In a recent interview with the New Emangelization Project, Cardinal Raymond Burke offered guidance on the state of Catholic men in the Church.  One point that the Cardinal made (representing less than 1/5th of his remarks) was that radical feminism was one of a complex set of factors that have led to the Catholic “man-crisis.”  It’s important to note that Cardinal Burke also made the point that he has great admiration of women and nowhere does Cardinal Burke suggest that the legitimate aspirations of women in the Church should be suppressed.

Above  is a screen shot from the Crux website (1/21.15 at 11:31 a.m. Central time) that shows the results of their reader survey on the question of the feminization of the Church.  Crux, if you weren’t aware, is a significant Catholic media outlet run by the Boston Globe.  Crux is not in any stretch of the imagination a citadel of conservative distortion (there is distortion of all kinds in our public debate, including conservative and liberal, feminine and masculine, etc.  What each Catholic should embrace is the fullness of the Catholic faith as taught by the Church, which is neither conservative or liberal, but Truth itself).

Interestingly, one might speculate that adding “Cardinal Burke” to the question would perhaps turn off Crux’s readers given that Crux’s articles on Cardinal Burke’s interview were severely distorted, lacking both charity and reason.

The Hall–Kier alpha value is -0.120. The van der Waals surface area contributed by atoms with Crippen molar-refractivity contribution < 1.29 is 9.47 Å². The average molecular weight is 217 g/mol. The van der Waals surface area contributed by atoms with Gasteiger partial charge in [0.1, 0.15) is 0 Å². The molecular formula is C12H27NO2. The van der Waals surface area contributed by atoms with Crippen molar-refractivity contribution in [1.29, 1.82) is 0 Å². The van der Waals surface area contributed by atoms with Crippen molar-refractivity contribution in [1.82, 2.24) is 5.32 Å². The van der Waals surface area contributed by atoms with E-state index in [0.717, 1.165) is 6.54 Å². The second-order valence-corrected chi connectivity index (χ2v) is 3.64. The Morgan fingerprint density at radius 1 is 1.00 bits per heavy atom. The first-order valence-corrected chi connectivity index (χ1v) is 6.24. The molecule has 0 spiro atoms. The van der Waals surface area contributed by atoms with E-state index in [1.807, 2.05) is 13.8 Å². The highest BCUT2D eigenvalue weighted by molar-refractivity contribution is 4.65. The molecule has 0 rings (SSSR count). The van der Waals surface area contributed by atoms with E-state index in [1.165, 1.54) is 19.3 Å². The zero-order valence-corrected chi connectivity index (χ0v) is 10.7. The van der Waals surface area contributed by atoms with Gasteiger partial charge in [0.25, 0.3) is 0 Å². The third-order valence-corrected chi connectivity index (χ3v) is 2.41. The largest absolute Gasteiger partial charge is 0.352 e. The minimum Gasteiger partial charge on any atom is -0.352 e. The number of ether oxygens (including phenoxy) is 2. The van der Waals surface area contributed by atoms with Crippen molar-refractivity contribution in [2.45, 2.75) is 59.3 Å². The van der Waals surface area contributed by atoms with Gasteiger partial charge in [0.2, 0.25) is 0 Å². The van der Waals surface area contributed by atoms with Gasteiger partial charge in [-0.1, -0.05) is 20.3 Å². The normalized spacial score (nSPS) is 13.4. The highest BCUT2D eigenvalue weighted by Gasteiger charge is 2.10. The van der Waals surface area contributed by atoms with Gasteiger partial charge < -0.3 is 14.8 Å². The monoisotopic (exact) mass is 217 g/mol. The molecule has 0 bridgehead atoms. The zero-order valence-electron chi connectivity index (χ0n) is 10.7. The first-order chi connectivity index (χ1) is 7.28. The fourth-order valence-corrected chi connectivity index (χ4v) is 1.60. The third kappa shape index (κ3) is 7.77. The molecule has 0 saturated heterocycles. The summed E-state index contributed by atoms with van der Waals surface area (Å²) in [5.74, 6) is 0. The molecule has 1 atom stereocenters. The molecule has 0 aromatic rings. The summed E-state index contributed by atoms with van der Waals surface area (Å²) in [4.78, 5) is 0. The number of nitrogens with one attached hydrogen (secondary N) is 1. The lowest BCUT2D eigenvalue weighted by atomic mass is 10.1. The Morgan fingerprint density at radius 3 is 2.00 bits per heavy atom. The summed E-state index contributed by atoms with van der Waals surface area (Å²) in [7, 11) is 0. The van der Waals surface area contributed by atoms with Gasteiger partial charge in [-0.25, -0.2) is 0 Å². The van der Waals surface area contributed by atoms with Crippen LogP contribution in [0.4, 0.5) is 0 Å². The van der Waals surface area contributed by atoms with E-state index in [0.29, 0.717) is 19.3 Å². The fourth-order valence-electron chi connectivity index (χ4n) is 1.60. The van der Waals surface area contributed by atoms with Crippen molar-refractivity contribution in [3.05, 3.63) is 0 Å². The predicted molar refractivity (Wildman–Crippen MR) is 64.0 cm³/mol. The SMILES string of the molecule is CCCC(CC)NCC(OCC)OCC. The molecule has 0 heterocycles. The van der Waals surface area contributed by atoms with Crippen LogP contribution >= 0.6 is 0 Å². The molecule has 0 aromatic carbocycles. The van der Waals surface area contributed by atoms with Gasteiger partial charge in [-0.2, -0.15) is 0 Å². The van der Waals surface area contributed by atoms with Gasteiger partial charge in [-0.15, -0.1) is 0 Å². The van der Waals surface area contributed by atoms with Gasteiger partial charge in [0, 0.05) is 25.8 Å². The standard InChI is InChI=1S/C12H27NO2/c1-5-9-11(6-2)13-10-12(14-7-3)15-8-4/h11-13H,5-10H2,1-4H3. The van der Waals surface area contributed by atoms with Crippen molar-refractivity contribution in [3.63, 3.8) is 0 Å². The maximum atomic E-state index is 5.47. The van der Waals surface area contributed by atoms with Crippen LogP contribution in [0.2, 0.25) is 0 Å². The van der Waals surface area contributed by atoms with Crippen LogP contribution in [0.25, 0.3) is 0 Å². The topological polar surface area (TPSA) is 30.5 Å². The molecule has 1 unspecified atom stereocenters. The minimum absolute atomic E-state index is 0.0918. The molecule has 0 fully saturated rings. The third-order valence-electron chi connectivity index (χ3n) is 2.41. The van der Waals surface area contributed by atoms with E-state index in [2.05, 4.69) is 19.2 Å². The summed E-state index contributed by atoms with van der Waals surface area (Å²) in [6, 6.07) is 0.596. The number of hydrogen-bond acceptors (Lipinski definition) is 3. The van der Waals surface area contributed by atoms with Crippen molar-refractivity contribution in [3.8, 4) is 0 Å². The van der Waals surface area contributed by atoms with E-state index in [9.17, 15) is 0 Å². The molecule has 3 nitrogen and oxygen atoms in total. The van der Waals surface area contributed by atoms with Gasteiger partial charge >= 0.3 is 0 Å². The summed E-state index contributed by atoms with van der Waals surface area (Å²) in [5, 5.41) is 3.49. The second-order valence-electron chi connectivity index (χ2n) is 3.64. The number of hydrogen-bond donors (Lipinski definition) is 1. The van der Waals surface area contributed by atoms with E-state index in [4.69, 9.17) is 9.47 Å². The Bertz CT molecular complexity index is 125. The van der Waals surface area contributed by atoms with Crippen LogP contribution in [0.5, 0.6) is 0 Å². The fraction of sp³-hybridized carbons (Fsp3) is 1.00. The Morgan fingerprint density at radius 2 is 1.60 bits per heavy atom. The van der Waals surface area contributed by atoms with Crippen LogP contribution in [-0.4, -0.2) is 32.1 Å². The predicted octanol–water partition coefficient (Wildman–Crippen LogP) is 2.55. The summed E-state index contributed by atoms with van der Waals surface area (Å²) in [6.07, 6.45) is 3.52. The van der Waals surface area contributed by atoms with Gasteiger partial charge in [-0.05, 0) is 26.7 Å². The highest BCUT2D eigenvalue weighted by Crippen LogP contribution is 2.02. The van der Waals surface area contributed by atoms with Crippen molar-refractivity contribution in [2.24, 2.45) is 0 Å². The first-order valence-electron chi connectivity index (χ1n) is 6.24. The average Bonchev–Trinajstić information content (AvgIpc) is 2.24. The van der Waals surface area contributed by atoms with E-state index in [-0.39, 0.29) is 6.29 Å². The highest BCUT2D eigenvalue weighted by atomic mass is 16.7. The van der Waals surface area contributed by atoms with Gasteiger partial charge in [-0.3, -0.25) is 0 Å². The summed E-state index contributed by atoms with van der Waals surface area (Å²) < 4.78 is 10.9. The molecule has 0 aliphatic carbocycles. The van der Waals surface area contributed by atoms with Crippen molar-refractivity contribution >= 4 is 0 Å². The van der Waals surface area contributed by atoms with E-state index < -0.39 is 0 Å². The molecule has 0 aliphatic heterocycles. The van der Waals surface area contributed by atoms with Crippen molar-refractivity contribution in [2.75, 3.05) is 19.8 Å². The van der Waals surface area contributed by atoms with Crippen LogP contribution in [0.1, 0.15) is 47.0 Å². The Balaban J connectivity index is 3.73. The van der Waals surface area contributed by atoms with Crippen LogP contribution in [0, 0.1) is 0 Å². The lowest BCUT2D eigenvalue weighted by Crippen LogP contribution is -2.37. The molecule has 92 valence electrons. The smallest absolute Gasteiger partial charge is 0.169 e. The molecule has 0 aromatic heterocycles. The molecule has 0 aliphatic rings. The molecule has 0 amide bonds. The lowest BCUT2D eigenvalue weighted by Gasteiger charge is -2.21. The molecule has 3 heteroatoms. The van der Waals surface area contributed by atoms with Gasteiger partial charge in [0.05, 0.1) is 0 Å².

What Crux’s own survey shows is that 75% of those taking the pol (and since the pol has been up for over a week, hundreds perhaps thousands have taken the pol) AGREE with Cardinal Burke that the Church has become feminized.

This finding is consistent with the New Emangelization Project interviews with dozens of leading evangelists in the United States.  The Church has become feminized in the US in many parishes and as a result many men simply opt out of Church.

This is not a question of mobilizing men (and many women) to take up arms against “those nasty radical feminists”.

What the Church needs is to lift up both women and men and what we have now in the US is a lack of balance; lay men are significnatly underrepresented in the pews and almost completely absent in teaching the faith in parishes.  This lack of participation of men is bad for men, bad for women, bad for marriages, bad for children, bad for the Church and bad for society.  When men opt out, bad things happen.  The same can be said for women.

To address the imbalance, what’s needed is a major and sustained effort to evangelize and catechize men to be priests, prophets and kings in the self-sacrifical model of St. Joseph.

If we wish to have a New Evangelization, there must be a New Emangelization, creating generations of Catholic men who are on fire for Jesus Christ and His Holy Church.